Real-Time Characterization of Mine Scour Burial at the Martha's Vineyard Coastal Observatory
NAVAL RESEARCH LAB STENNIS SPACE CENTER MS MARINE GEOSCIENCES DIV
Pagination or Media Count:
Mine burial by scour was measured in real-time using two cylindrical instrumented mines connected to a shore-based facility at the Marthas Vineyard Coastal Observatory MVCO. Data on mine movement heading, pitch, and roll, scour pit geometry, percent burial, and environmental processes responsible for scour burial, including significant wave height, period, and tidal height were analyzed daily and presented on the NRL web site httpwww7430.nrlssc.navy.milbblpminerealtimedata. Scour pits developed in response to storm-generated wave heights of up to 2.5-meters that occurred within the first 5 days of the experiments. The two instrumented mines pitched 3 to 9 degrees, rolled 35 to 55 degrees, and reoriented to align axially up to 40 degrees with incoming swell as they rolled into scour pits. The mines were buried level with the seafloor after a second storm. Subsequent storms with wave heights up to 3.5-meters were unable to further bury the mines. A comparison of the observed mine burial and real-time predictions httpwww.vims.eduphysicalprojectsCHSDprojectsMBP using a modified Whitehouse-Soulsby, wave-induced scour model were nearly identical, suggesting mine burial by scour is predictable from bathymetry, sediment type, and measured or predicted surface wave conditions. 13 figures, 7 refs.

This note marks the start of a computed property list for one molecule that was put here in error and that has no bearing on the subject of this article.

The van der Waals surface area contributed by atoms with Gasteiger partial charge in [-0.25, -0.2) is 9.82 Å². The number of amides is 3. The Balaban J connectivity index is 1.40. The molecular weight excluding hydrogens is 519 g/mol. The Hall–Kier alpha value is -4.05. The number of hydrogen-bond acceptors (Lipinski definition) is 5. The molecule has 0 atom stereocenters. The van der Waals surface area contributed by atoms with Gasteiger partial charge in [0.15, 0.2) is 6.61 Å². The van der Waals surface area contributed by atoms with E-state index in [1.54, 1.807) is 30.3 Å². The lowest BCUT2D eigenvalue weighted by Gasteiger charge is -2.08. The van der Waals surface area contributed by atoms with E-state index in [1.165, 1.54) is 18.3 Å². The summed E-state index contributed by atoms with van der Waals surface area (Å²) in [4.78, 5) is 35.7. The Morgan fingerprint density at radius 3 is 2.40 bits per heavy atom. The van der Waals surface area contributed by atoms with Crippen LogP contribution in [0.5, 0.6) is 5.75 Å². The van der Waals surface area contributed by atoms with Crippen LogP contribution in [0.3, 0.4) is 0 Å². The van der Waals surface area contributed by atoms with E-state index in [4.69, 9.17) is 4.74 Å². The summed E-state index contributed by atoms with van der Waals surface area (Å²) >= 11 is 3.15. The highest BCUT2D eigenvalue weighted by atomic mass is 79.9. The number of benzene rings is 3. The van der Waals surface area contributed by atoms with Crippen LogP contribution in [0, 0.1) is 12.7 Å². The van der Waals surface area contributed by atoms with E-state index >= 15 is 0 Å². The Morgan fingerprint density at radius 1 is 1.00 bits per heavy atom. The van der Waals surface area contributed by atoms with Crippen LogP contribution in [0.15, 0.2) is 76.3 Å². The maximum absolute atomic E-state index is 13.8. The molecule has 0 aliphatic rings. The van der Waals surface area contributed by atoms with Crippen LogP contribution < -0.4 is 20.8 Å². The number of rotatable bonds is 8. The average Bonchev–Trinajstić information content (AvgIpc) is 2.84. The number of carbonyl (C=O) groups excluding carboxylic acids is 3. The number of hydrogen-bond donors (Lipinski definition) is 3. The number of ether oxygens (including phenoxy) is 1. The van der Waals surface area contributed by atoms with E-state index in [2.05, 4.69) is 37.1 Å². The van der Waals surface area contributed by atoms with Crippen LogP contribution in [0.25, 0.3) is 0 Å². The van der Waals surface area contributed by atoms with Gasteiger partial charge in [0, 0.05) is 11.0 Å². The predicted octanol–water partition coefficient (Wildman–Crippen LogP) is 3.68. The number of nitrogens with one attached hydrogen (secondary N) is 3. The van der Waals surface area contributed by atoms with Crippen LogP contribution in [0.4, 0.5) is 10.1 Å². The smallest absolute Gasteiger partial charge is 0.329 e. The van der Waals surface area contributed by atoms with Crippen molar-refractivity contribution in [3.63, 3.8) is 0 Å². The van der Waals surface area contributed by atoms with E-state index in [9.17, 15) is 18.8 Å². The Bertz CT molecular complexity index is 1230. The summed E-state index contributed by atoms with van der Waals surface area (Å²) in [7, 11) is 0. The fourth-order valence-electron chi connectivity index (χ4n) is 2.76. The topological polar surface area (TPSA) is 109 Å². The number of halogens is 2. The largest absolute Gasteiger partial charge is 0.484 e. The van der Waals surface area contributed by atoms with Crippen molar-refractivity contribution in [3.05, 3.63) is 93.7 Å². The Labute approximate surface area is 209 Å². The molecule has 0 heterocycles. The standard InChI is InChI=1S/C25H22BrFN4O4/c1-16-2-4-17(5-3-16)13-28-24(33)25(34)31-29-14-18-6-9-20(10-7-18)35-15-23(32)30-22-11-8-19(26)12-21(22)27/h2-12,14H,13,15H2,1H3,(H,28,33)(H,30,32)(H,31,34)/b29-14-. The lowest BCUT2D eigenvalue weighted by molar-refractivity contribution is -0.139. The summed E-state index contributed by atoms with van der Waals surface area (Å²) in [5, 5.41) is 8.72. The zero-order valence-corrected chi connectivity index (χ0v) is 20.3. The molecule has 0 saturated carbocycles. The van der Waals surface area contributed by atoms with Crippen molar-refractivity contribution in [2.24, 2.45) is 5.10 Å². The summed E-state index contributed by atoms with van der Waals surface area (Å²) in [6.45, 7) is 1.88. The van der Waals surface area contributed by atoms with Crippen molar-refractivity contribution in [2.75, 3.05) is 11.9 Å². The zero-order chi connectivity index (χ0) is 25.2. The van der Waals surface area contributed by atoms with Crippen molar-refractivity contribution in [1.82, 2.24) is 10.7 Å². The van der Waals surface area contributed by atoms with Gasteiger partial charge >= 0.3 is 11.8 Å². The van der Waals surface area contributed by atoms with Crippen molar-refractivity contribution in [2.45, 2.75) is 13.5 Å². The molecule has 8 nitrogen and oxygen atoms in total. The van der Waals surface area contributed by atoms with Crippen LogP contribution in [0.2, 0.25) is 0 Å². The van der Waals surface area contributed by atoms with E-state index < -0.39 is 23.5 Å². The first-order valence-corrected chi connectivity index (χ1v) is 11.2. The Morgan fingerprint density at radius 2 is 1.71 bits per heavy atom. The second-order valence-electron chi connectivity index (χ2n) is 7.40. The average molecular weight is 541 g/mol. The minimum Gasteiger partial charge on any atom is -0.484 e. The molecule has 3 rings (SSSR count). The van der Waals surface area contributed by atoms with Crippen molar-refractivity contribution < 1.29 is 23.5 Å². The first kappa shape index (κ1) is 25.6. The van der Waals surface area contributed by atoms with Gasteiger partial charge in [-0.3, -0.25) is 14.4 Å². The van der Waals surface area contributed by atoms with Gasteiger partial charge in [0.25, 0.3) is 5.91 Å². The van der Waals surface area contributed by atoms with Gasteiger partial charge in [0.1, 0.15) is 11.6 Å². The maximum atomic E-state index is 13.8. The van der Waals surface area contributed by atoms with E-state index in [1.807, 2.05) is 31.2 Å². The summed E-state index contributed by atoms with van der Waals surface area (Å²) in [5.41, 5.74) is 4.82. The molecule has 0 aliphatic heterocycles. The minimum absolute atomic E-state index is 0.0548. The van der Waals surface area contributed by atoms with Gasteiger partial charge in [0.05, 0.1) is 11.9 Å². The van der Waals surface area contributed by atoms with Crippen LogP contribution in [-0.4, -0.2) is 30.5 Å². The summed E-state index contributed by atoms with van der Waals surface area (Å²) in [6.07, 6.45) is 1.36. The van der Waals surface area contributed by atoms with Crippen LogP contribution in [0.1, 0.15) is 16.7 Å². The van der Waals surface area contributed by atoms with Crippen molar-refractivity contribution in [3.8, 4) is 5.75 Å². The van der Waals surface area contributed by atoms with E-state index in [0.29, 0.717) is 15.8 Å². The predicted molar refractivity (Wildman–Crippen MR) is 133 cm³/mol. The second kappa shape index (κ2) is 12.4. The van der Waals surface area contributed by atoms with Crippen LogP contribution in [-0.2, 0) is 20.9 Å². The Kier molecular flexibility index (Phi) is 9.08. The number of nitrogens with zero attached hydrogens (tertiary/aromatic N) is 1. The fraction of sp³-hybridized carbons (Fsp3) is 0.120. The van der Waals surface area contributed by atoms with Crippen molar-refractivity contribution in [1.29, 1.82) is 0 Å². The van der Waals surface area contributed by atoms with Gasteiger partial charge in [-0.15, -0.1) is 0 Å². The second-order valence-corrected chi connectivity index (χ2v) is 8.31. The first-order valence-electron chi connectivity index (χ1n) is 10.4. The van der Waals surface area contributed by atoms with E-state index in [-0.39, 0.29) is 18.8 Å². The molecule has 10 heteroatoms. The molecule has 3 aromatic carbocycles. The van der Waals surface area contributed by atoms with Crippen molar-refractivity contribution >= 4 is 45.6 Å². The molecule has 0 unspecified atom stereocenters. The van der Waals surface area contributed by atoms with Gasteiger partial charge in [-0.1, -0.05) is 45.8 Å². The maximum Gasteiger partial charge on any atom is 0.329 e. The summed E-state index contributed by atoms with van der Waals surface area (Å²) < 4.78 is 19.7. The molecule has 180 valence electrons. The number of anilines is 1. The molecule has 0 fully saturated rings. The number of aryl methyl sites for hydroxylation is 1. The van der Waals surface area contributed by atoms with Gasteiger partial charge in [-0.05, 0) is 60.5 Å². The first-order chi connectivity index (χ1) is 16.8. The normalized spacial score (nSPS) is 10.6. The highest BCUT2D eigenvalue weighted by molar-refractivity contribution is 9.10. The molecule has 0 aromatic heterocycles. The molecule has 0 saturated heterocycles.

- Physical and Dynamic Oceanography
- Theoretical Mathematics
- Underwater Ordnance